Kitra Cahana on Hunger in America: The Suburbs

Kitra Cahana on Hunger in America: The Suburbs

I recently interviewed three photographers who covered hunger in America for the feature “The New Face of Hunger” in the August issue of National Geographic magazine. They explored what it looks like for individuals and families to be food insecure in urban, suburban, and rural areas of our country.

Kitra Cahana travelled to the suburbs of Houston, Texas, to photograph people who get by with the assistance of food pantries—meaning they often don’t have enough food, or don’t have a enough nutritious food to keep them healthy. She talks about some of her experiences in the featured video and the conversation below.

View Images
Jacqueline Christian, a home health aide and mother of two in the Houston suburb of Spring, says grace before a lunch of supermarket sushi. With a full-time job that requires constant driving, Christian often buys takeout meals. When food runs out, she picks up dinner for her sons from McDonald’s dollar menu and tells the boys she’s already eaten.

COBURN DUKEHART: Tell me about this assignment. How did it come about and how did you end up in Texas?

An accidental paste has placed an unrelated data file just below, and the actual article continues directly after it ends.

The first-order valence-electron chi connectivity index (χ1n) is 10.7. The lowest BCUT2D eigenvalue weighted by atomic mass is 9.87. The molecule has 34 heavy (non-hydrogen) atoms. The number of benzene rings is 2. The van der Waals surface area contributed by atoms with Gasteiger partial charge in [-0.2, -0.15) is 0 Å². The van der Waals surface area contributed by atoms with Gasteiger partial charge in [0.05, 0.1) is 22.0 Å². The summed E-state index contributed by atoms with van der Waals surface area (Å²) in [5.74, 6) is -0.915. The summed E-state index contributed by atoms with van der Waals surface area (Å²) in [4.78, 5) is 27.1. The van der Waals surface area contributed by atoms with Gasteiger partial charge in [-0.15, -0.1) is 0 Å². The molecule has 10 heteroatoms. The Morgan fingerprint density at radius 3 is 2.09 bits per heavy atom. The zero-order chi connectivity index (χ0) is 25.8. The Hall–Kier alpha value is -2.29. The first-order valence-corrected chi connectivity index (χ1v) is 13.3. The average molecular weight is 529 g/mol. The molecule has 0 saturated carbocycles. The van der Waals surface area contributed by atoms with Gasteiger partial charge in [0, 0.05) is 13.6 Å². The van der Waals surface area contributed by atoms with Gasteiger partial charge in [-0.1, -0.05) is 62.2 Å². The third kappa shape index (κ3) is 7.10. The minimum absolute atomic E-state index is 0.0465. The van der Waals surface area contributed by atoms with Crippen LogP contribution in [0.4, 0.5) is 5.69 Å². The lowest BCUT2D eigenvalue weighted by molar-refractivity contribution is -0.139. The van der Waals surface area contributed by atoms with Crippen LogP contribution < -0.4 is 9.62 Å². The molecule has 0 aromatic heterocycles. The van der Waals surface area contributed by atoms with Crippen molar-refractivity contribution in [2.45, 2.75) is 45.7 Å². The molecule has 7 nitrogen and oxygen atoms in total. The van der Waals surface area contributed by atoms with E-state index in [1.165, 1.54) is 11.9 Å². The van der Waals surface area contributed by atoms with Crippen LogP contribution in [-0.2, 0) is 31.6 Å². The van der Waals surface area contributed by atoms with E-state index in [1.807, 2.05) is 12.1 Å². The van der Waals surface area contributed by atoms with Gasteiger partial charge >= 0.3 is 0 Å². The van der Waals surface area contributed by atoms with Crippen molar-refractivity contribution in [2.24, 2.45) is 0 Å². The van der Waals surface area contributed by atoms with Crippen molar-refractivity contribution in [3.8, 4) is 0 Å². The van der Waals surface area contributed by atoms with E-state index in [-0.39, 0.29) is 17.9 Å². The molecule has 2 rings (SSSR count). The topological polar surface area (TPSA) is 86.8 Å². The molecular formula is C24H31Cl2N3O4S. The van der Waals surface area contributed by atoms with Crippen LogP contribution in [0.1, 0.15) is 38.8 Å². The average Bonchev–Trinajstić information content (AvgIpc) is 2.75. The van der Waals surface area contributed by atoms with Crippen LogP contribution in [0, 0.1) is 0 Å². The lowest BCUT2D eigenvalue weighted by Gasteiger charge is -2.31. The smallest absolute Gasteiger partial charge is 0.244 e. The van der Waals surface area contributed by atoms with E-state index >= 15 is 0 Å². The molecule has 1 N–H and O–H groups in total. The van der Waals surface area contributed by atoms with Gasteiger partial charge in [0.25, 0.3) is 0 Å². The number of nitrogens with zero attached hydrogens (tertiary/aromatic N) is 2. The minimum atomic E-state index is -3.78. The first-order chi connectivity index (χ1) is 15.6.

KITRA CAHANA: Susan Welchman, Senior Photo Editor at National Geographic, asked if I would be interested in photographing this story dealing with food insecurity in America, and I was so happy that the magazine was choosing to do a story about this issue. It’s something that I’ve encountered previously in my travels, and in the work that I’ve done across the United States. I immediately said “yes” and started researching as much as I could about the issues and the dynamics at play. To me, it’s a huge responsibility to work on a story like this, and to try to convey to our audience just how hard it is for so many people.

Approximately 23 million Americans live in food deserts, and in those locations vegetable prices and the price of healthy food in general is so much more expensive than processed food. And it’s crazy to me that you have a country with so much, and people aren’t eating properly.

View Images
Rosemarie Patronella, 74, east a lunch of ramen noodles and buttered rice in her room at a Ramada in Houston. Patronella is a retired schoolteacher who carefully stocks up on food from charities to ensure she has enough.

COBURN: So it’s not just that people are making poor choices about what food they eat. It’s that they just don’t have the choices to make?

KITRA: You know, the statistic is that 1 in 6 Americans are food insecure, so I just don’t think you can point a finger at a sixth of this country and say “you’re just making bad choices; if you were making better choices, you wouldn’t be in this position.” The fact that there’s 1 in 6 Americans that are living in a food-insecure state, that, to me, indicates a systemic, structural problem and something very fundamentally wrong with our value system.

And we’re not just talking about people who are unemployed or who are disabled or who are elderly. A huge number of the households that receive government assistance are working parents.